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1862 November 13: “Disease is more to be feared in the army than the enemy’s ball”

November 13, 2012

Another letter from Jerry, this one to his brother, saying many of the same things as he wrote to his mother.  The original letter is in the Jerry E. Flint Papers (River Falls Mss BN) at the University of Wisconsin-River Falls, University Archives and Area Research Center.

Camp Parapet  Nov. 13th 1862

My dear Brother;

                                     I was pleased to hear by Roossie’s¹ last letter that you were getting better, for after his first I had thought of you with a great deal of anxiety.

I am very thankful indeed that your disease came on before you got where you would have been obliged to lay in a hospital.  Do you intend to join your company as soon as your health will permit or, will you get your discharge?

I was afraid in the first place that your constitution was not strong enough to stand a soldier’s life and I feel almost certain of it now.  If you do go, be sure and not start until you fully regain your strength.  You may think you are able, but don’t be deceived.  I came very near throwing myself upon the bed the second time last winter by doing duty to[o] quick.  It requires a sound body to stand continual night duty, and this a soldier has always to do.

It was worth everything to having such a place as you have had to stay.  I cannot feel to[o] grateful to Mrs. Knowles² for her kindness, and you cannot overpay her for her trouble.  Don’t hesitate to draw from my fifty if you should need money.  We shall be paid again in a few days and I can send some more if you should need it.

As you have been out of business and on expense for some time it may be hard for you to get hold of what you want.  I sent Mother a little last payday and I mean to send her a little this.

We all feel sad at the news of the death of Isaac Nichols.  Henry feels lonely I assure you.³  We have lost two men from our company within the last three weeks.  Wilson McAllister and Peter Dwyer, both the best of soldiers.4  Peter died very suddenly.  He was taken with a severe Diarrhea but did not think it was dangerous until he got so he could keep nothing down that he eat, when he became very poor and died in a few days.  He is missed by the boys very much.  McAllister was sick only a few days.  His disease was softening of the brain.

I have been enjoying the best of health all the summer and fall.  If I can remain so it is all I ask.  Disease is more to be feared in the army than the enemy’s ball.

There is not much news with us at the present.  We go through our regular routine of guard duty and drill and wait patiently for news from the grand army.  We hear by the last steamer that McClellen [George B. McClellan] has crossed into Virginia.   I hope that ere this a decisive battle has been fought.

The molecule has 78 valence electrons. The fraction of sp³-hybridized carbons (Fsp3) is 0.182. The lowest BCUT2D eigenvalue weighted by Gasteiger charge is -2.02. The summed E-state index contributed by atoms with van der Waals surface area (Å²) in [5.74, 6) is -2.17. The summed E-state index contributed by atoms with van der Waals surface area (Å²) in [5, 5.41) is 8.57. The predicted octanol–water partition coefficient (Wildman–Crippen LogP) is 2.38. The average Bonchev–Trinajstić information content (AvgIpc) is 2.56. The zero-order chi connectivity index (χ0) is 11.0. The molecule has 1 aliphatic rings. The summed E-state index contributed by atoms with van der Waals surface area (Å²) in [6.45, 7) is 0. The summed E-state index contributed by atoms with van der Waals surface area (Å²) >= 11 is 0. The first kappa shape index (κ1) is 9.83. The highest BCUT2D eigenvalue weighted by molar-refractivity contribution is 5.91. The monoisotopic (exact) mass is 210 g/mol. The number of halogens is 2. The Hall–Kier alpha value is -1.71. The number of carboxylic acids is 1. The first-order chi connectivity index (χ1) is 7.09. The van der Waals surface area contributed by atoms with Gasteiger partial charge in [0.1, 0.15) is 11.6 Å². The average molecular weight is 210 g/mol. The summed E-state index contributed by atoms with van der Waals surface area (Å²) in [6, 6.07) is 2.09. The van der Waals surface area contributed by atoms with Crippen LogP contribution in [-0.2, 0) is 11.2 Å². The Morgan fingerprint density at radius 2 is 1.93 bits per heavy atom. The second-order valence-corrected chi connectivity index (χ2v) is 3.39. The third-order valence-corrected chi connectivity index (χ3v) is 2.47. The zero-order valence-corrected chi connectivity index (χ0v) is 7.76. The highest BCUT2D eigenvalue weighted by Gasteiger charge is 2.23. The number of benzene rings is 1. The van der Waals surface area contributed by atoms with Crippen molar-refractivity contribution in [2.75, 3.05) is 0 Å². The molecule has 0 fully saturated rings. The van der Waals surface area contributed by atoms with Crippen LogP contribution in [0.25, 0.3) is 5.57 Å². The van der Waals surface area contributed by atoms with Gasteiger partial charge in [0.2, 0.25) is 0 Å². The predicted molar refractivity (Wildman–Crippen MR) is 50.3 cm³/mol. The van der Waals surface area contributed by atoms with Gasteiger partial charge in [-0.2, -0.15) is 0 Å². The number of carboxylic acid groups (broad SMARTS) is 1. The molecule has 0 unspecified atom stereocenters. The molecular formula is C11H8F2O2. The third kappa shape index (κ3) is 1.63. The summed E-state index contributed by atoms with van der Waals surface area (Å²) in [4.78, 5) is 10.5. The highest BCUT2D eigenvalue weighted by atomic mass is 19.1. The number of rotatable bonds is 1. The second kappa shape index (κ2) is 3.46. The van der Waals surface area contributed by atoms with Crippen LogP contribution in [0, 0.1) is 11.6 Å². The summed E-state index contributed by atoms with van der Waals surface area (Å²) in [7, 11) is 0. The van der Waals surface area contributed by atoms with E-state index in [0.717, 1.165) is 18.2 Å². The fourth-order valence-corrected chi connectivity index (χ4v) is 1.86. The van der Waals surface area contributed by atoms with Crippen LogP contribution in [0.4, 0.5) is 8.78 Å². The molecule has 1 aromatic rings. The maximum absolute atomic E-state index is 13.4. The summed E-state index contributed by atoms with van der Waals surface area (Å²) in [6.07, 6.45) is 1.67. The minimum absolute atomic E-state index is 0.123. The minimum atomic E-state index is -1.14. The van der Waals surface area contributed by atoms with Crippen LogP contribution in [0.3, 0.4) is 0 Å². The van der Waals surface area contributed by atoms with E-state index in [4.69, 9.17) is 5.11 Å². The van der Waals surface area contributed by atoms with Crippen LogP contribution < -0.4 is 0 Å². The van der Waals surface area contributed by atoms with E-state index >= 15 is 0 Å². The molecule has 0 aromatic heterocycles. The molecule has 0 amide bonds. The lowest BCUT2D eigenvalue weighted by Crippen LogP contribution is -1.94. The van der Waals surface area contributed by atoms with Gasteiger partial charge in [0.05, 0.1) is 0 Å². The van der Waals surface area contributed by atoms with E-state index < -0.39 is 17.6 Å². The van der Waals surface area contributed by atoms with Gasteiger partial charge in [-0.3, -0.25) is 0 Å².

There has been great activity in the Gulf fleet of late and large acquisitions have been made.  The Flag Ship came up to the city yesterday.  The general opinion is that there is a hard blow to be struck somewhere very soon, but none  but those high in authority know where it is, but when Farrigut [David G. Farragut] strikes we are pretty sure of success.  With him to manage the fleet and Butler [Benjamin F. Butler] the land forces the rebels had better get out of the way.  The expedition sent from here to Texas has made cleen [sic] work of its march.  Our forces first met the rebels at Gesgie Landing and after a short fight dispersed since that there has been nothing but an occasionly [sic] skirmish.

 Do you hear from Helen often?  She has not written me for a long time.  I do not know why as I wrote her last.  Write me when you feel able.  Tell Elmira that I feel lonesome without.  I have a letter from her to look at once in a while.  I think I wrote to Eunice last.  I do not know because I have many more to write at present.

Hoping that you may be rested and healthy I remain as ever

Your Brother,

Jerry

1.  Pratt.
2.  No doubt Warren P. Knowles’ mother, Betsy, who lived in River Falls.
3. Sergeant Isaac N. Nichols, from River Falls, was in Company F of the 1st Wisconsin Infantry and was killed in action October 8th, 1862, at the Battle of Perryville. The River Falls GAR Post will be named for him.  William Henry Nichols, who was 1st sergeant with Company G of the 4th Wisconsin Infantry, was his brother.
4.  Wilson McAllister, from Trimbelle, died October 22, 1862, at Carrollton, Louisiana, and Oliver Peter Dwyer, from Malone, died November 8, 1862, also in Carrollton.

Jerry Flint letter of November 13, 1862, from the Jerry E. Flint Paper (River Falls Mss BN) at the University of Wisconsin-River Falls University Archives & Area Research Center

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